In article <366C0249.E0C1E198 at salk.edu>, nospamforsburg at salk.edu wrote:
>The complete lack of positive feedback contributes to this--
> all anyone has ever wanted to tell me is what is wrong with
>what I'm doing, and now that I'm on the faculty, this constant
>criticism is more striking than ever. It's not that I can't take
>criticism, it's just that on occasion, it would be nice to hear "good
>job" when something goes well. Instead, I find people are great at finding
>clouds over every silver lining. (Paper got published? It's in the wrong
>journal. Grant got funded? Not enough money. Interesting result?
>Probably an artifact. Invited to a meeting? Never heard of it....)
>So, I try to give encouraging comments to my students and
>postdocs regardless of how their experiments are doing. But is that
Susan-Now you know why I'm no longer at a medical school. I didn't need
that sort of abuse anymore. Here I work with a more supportive bunch of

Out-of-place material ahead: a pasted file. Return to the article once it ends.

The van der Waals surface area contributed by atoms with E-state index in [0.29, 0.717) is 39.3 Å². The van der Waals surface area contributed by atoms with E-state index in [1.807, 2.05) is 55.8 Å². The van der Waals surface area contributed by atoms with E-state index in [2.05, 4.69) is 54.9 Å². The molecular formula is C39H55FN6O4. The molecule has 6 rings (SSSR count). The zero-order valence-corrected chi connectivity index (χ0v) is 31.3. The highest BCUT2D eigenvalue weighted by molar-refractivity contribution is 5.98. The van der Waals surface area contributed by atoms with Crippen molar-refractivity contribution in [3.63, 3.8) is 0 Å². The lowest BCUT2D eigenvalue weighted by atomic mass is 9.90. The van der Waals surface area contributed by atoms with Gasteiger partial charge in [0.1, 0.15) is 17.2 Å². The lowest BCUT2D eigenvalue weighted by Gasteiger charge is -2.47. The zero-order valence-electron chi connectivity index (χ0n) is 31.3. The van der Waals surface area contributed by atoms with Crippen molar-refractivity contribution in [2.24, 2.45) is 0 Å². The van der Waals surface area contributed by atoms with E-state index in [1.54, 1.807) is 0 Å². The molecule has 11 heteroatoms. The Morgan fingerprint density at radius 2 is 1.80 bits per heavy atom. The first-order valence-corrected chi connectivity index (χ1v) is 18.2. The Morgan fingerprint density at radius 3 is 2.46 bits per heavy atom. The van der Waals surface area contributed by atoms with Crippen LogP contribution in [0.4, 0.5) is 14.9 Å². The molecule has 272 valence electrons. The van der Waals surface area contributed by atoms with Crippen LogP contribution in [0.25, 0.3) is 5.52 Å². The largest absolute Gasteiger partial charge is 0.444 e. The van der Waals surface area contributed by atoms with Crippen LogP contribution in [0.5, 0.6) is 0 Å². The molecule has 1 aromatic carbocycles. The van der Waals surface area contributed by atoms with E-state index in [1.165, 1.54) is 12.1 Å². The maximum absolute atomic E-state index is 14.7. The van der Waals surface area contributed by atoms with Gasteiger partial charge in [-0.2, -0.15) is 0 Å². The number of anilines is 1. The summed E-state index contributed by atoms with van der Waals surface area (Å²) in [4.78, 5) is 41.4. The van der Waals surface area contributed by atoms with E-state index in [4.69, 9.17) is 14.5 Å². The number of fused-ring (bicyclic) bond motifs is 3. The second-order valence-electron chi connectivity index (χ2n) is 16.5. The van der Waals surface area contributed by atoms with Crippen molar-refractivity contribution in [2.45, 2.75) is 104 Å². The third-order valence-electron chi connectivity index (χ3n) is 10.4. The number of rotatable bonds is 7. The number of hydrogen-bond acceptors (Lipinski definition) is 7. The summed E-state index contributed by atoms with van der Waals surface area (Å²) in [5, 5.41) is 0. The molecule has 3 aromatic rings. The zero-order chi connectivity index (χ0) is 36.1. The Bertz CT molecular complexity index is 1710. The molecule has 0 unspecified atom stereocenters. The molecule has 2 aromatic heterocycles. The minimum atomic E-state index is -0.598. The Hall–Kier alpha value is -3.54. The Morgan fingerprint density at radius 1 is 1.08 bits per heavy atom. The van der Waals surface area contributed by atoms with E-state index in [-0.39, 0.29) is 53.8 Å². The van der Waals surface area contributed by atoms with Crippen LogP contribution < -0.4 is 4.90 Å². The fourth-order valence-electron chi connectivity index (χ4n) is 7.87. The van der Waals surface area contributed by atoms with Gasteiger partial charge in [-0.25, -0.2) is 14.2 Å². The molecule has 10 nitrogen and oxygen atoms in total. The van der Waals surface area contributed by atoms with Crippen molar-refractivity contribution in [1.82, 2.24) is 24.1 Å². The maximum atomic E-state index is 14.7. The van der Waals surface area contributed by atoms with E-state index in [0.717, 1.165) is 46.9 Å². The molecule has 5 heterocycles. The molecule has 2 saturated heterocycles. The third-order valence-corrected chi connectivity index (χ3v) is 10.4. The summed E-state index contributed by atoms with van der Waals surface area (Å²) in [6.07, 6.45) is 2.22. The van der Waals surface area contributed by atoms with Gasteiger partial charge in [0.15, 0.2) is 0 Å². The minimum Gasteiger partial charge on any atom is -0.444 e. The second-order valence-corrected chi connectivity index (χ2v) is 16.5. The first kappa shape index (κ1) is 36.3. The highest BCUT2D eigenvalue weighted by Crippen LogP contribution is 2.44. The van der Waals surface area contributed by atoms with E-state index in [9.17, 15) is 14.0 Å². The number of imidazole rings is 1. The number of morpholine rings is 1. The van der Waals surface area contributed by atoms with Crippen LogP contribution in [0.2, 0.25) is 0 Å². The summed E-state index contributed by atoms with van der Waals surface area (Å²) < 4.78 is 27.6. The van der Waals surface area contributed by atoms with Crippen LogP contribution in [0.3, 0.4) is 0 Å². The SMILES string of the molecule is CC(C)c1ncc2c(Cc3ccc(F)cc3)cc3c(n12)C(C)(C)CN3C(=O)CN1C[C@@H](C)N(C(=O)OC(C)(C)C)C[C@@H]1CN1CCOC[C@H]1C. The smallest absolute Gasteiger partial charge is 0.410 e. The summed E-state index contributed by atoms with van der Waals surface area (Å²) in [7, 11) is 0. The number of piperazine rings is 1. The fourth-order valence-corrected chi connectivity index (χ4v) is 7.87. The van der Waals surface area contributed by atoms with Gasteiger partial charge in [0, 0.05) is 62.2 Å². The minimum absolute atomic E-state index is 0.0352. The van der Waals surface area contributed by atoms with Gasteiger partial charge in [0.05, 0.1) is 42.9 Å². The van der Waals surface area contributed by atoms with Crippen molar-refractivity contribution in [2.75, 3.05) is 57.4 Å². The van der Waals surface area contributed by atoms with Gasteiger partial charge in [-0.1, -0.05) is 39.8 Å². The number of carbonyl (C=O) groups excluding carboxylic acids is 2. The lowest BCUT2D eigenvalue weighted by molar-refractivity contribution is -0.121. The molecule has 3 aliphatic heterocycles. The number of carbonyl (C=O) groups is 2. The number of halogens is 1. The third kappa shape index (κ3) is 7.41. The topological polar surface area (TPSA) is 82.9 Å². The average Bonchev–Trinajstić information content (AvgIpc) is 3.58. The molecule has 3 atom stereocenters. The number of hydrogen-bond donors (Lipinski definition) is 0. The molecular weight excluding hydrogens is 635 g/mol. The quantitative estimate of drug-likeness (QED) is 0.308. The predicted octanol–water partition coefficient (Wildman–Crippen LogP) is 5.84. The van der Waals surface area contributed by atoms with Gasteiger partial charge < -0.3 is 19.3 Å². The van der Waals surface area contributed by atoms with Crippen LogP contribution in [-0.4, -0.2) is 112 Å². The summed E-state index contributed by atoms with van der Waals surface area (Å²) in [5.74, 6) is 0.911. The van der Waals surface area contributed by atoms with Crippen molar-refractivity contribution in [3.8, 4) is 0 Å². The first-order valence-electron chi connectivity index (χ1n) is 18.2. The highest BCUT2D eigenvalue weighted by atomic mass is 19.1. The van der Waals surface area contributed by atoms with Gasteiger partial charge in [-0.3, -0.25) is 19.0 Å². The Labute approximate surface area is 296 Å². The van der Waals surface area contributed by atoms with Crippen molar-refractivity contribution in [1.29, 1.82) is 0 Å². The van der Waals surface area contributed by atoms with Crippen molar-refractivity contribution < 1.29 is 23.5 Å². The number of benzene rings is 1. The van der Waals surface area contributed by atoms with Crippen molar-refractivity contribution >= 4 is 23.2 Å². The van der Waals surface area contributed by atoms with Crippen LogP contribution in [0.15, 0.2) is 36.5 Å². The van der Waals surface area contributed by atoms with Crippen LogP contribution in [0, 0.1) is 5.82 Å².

people. It's hard to win a Nobel Prize with a public university teaching
load, so we do what we can. We cheer each other on when any grant gets
funded or any paper gets published, not just the ones in Journal of
Nutrition. And I try to do that for my students, even the one who took
over 18 months to finish her MS thesis.
In addition to the encouraging words (sometimes concealing a cattle prod
to do the job), we have to be willing to listen to the issues that are
facing our students. The aforementioned MS student opted to put herself
through grad school (she could make more $$ as an RN than as a TA or RA).
She also was dealing with the care of a mother with Alzheimer's disease
(who lived south of town) and finally placed her in an assisted living
center. Sometimes you've got to give a little to get your target
performance from a student or postdoc.
<mailto:cjfuller at erickson.uncg.edu>
<mailto:cjfuller at mindspring.com>